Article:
The fiscal deficit number is relevant for two reasons. First, it tells us about the ability of the government to match its expenditure and income; second, it gives an indication of the borrowing programme for the coming year. While theory suggests that the government’s budgetary exercise targets expenditure first and then works out how to garner revenue—with the fiscal deficit becoming a residual item—things are different today. The fiscal deficit ratio—the deficit as a percentage of gross domestic product (GDP)—appears to be the starting point of the exercise. But how much will the government in New Delhi be able to do about it?
Illustration: Jayachandran / Mint
As the government draws closer to presenting the Union Budget, two issues are being debated: Will the budgeted fiscal deficit ratio of 6.8% be maintained for 2009-10, and what would the ratio be for 2010-11? The Reserve Bank of India (RBI) has indicated that the number for 2010-11 could be in the region of 5.5%.
The Union government can take credit for keeping the fiscal deficit ratio at less than what was budgeted in the first four of the five years that comprised its first term in office (the exception was 2008-09). This was managed through the twin horns of controlling the numerator and growing the denominator: The lower numerator (fiscal deficit in rupee terms) suggests control of the deficit in nominal terms, while a higher denominator (nominal GDP at current market prices) was, in a way, fortuitous.
The 2009-10 Budget presented in July assumed that the denominator would grow by 10.1%, which is much below the normal growth of 14%. Based on RBI’s revised forecasts of 7.5% GDP growth and inflation at 8.5% for this fiscal year, the nominal GDP at current market prices would increase by 16%.
Based on the denominator growing at a higher rate, the government could actually increase the fiscal deficit from Rs4 trillion to Rs4.22 trillion for 2009-10, and still adhere to the target of 6.8%. This implies that the fiscal deficit in monetary terms can be exceeded by around Rs22,000 crore.
The government’s borrowing programme for this fiscal year is almost complete and further borrowing to this extent should not upset the apple cart. The fiscal deficit ratio target can still be met despite the fact that tax revenues may not have been very buoyant. Therefore, slippages on tax collection or expenditure will not affect the final ratio within this limit.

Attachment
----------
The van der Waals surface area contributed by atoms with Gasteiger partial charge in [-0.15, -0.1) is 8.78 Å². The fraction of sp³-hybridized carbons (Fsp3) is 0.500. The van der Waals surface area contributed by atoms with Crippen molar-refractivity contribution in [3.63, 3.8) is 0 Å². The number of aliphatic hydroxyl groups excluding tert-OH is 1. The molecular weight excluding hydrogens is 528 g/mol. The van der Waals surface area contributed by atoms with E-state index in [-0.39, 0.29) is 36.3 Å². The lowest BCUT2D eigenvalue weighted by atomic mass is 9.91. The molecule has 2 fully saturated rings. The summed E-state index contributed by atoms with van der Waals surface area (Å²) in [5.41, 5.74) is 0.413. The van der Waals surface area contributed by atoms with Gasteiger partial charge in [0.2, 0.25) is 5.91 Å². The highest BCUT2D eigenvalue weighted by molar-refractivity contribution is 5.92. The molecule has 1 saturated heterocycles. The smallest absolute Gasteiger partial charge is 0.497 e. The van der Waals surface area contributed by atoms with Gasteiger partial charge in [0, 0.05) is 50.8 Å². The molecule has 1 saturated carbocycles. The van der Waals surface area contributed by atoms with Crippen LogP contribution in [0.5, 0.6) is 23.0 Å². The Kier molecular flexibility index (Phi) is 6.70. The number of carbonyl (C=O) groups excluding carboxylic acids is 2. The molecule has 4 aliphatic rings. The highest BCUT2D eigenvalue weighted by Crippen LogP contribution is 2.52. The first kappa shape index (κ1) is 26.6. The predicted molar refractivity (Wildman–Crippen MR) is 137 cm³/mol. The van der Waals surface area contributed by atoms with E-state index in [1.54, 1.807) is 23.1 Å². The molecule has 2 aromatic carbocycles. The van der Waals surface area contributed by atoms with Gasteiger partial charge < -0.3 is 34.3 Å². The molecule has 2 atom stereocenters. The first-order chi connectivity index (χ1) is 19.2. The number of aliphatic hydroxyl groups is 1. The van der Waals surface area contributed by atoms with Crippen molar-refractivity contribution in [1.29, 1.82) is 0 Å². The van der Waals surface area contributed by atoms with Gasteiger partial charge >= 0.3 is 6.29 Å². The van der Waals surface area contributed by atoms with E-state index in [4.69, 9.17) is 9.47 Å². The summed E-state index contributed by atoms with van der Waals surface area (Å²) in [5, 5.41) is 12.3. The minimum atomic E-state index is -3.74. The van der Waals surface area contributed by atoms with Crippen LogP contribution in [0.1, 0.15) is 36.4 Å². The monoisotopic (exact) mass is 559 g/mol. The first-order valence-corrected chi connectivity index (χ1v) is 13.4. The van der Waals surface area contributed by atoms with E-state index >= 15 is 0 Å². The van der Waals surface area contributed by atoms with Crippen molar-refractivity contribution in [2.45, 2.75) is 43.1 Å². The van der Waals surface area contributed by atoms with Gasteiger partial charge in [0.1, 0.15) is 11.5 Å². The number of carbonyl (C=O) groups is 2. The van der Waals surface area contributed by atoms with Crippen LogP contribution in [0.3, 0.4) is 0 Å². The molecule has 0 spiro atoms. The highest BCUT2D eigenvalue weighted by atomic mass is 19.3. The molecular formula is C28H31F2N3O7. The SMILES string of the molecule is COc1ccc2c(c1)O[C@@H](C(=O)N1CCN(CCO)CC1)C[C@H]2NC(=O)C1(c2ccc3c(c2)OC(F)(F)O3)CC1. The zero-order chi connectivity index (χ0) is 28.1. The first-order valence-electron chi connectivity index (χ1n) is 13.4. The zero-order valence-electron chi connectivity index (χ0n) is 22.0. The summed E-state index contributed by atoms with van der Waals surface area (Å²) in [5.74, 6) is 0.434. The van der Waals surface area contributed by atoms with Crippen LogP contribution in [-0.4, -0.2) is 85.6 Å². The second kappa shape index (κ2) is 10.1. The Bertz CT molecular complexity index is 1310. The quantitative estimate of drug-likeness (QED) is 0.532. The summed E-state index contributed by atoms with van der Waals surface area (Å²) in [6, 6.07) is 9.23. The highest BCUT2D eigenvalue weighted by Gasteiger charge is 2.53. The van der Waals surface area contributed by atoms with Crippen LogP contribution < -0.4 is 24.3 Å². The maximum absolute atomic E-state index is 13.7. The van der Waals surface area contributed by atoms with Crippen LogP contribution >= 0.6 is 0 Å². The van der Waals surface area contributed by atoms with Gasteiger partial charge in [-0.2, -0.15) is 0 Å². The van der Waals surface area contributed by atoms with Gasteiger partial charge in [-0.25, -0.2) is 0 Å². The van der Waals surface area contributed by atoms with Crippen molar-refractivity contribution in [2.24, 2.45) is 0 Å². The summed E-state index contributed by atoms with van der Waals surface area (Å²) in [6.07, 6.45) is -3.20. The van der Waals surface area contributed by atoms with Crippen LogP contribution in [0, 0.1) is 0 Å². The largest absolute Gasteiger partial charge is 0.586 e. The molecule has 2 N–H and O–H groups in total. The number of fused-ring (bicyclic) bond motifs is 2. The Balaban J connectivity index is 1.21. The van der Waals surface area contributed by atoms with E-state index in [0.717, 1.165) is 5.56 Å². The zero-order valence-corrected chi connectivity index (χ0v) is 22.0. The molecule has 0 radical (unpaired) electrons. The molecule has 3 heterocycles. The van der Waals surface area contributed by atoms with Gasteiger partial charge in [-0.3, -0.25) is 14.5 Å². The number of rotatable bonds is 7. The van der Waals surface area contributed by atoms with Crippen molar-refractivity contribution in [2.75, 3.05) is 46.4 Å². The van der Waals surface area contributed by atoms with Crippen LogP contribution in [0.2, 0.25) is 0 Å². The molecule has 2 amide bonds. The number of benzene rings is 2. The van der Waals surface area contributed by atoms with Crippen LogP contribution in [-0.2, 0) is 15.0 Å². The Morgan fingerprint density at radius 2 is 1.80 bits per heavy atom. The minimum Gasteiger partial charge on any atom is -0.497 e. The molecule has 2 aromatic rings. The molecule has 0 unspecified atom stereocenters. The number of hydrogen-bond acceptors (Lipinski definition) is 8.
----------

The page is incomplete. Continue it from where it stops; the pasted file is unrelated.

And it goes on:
The other issue pertains to budgetary numbers for 2010-11. The view that the ratio can be capped at 5.5% is debatable. This is so because it would mean that nominal GDP has to grow by 17.5%: This will be difficult as real GDP growth could go up maximum to 8.5% and inflation would be at 5-6%, bringing the nominal GDP growth number, the sum of these two components, only to 14.5%. The only way out would be for the fiscal deficit number to come down in absolute terms. But is that possible?
The starting point would be expenditure, where around 70% comes under non-Plan expenditure—spending that doesn’t finance the Five-year Plans. The overall expenditure of Rs6.95 trillion for 2009-10 would be difficult to lower. Interest payments for the enlarged borrowing programme will anyway increase by at least Rs30,000 crore. Subsidies will be difficult to lower. In fact, subsidies would increase to alleviate the condition of the poor through interest rate subventions (in the aftermath of a drought year) and loan write-offs. Also, defence expenditure has never been lowered in the past.
The brakes then have to be applied to Plan expenditure, which again looks unlikely given that development schemes such as the National Rural Employment Guarantee Scheme have to be sustained to create the balance of inclusive growth. Besides, Plan expenditure has never declined: It has usually increased by 20-30% annually in the last five years. The onus thus falls on revenue generation.
With a delayed goods and services tax (GST) and a direct tax code still in draft form, tax reforms aren’t on the cards. The crux will be on having the economy grow at a rapid rate and using the inherent buoyancy in the tax system to generate revenue. In the last five years or so, indirect taxes such as customs and excise duty collections have tended to decline.
So corporate profits have to be more buoyant to provide funds for the government. Unless the government focuses more on service tax—a challenge given that only around 50% of the services are in the organized sector, the rest being virtually outside the tax ambit— the increase in tax collections can, at best, only keep pace with growth of individual sectors in the economy.
Therefore, it would be quite a task to rein in the fiscal deficit and, hence, the borrowing programme. That means RBI will have a tough time balancing liquidity and interest rates with growth and inflation.
So, one way or the other, the pressure may not be really on the finance ministry in New Delhi, but remains with the central bank in Mumbai, which will have to be accommodative to bring about growth and the requisite tax collections. But a buoyant economy triggers demand-pull pressures—more money chasing goods—which call for hardening rates and absorption of liquidity. RBI does have tools at its disposal. But the next year would nevertheless be one where, to borrow an analogy from the examination system, RBI has to appear for regular unit tests.
Madan Sabnavis is chief economist, NCDEX Ltd. These are his personal views. Comments are welcome at firstname.lastname@example.org